Well, I think the chemistry has been good, not just this season but last as well. They’ve been playing with Vesey then things have moved around a little bit since we’ve started to deal with injuries. But Mikheyev has played very well — he’s played with JT as well [before]. He’s got lots of speed and I think he’s been good the last few games. It hasn’t resulted in goals or points or anything like that quite yet but he’s been getting opportunities and it’s just a matter of time.

Keefe on Travis Boyd:

What stood out to me was really before he got here watching him in Washington. He got some playoff experience in Washington. I coached against him in the American League where he’s a dynamic player and a dangerous scorer. He also found a role and a way to produce despite playing on the fourth line — he produced a good clip in 70-something games. I think he’s got off to a slower start in camp with everything here — quarantines and all those types of things that he had to serve before coming into camp — and it didn’t help his cause. Of course, there were no exhibition games, which set him behind as well. We think he’s got a lot to offer as a player.

Keefe on power-play coach Manny Malhotra’s fit with the team so far:

He’s been very good. First of all, he came in with a plan and was very prepared and organized. He communicates with the players exceptionally well. He also gives them ownership of [the power play] and holds them accountable to it, so I think we’ve got a lot of really positive things happening there.

We think there’s still areas where our power play can improve. We have different looks this season, obviously, with how we’ve set up our units and dealing with injuries now. It’s moved around a little bit. I think the way Manny prepares and communicates to our players has set us up for success. It’s obviously been a strength of ours so far.

Keefe on the impact of the number of consecutive games against the same opponent this season:

It’s more of a playoff feel from a coaching perspective. You’re looking back on the game you played the night before and you’re looking for any adjustments you need to make that might able to impact the next game directly with the same opponent.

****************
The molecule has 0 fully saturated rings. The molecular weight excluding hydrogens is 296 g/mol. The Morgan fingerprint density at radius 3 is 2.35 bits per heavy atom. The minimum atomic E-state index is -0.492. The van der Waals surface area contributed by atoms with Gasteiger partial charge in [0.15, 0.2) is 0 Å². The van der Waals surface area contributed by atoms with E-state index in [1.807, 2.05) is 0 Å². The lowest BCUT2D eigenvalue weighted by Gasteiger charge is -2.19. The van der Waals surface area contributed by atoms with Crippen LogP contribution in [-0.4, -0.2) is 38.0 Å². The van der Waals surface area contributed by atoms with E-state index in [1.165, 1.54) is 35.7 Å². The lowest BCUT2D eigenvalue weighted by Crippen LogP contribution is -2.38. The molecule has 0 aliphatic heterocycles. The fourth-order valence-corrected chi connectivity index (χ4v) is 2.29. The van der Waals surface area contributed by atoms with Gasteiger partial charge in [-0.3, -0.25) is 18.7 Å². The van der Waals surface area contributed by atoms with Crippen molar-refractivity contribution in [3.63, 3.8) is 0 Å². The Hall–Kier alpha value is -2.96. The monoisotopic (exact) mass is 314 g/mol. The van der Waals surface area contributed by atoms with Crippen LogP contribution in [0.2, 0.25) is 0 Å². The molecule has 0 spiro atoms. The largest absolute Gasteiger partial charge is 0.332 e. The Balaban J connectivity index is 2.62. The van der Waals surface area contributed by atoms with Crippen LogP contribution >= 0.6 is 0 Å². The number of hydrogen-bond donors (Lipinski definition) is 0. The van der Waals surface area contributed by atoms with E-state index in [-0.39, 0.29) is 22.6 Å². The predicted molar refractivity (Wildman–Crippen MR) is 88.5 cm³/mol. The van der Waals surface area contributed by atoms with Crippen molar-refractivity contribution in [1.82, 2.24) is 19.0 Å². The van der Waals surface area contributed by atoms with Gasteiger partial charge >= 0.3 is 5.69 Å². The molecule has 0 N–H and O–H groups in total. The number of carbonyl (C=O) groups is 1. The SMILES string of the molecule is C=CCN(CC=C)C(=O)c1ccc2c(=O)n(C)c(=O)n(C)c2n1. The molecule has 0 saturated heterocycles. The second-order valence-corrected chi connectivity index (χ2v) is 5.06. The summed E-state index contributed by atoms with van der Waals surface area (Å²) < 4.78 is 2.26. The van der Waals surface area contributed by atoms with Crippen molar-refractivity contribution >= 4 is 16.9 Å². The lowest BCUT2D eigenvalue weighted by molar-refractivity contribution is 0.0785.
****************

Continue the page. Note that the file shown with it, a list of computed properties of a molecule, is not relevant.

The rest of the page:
At the same time, your opponent is going to make adjustments as well, so you have that part of it. It’s difficult to beat a team twice — we’ve been on the other side of this, both against Ottawa and against Edmonton. We lost the first game [to Edmonton] and had to find a way to win the second and we were successful in that.

These two or three-game sets are really important. If you’re going to try to separate yourself from the pack, you need to be able to win back-to-back games. It’s not easy. On the other side of it, it’s important that you don’t lose two in a row.

Toronto Maple Leafs Projected Lines

#11 Zach Hyman – #34 Auston Matthews  – #16 Mitch Marner
#88 William Nylander – #91 John Tavares – #65 Ilya Mikheyev
#26 Jimmy Vesey – #15 Alex Kerfoot  – #24 Wayne Simmonds
#47 Pierre Engvall – #72 Travis Boyd – #28 Joey Anderson

#44 Morgan Rielly – #78 T.J Brodie
#8 Jake Muzzin – #3 Justin Holl
#46 Mikko Lehtonen – #22 Zach Bogosian

#31 Frederik Andersen (starter)
#30 Michael Hutchinson

Extras: Adam Brooks, Alexander Barabanov, Rasmus Sandin, Travis Dermott
Injured: Nick Robertson, Joe Thornton, Jack Campbell
Rest: Jason Spezza

Calgary Flames Projected Lines

#88 Andrew Mangiapane – #28 Elias Lindholm – #19 Matthew Tkachuk
#13 Johnny Gaudreau– #23 Sean Monahan– #18 Dominik Simon
#93 Sam Bennett – #11 Mikael Backlund – #27 Josh Leivo
#17 Milan Lucic – #10 Derek Ryan – #20 Joakim Norstrom

#5 Mark Giordano – #4 Rasmus Andersson
#55 Noah Hanifin – #8 Chris Tanev
#6 Jusso Valimaki – #89 Nikita Nesterov

#25 Jakob Markstrom (starter)
#33 David Rittich

Extras: Louis Domingue, Connor Mackey, Oliver Kylington, Zac Rinaldo, Buddy Robinson
Injured: Dillon Dube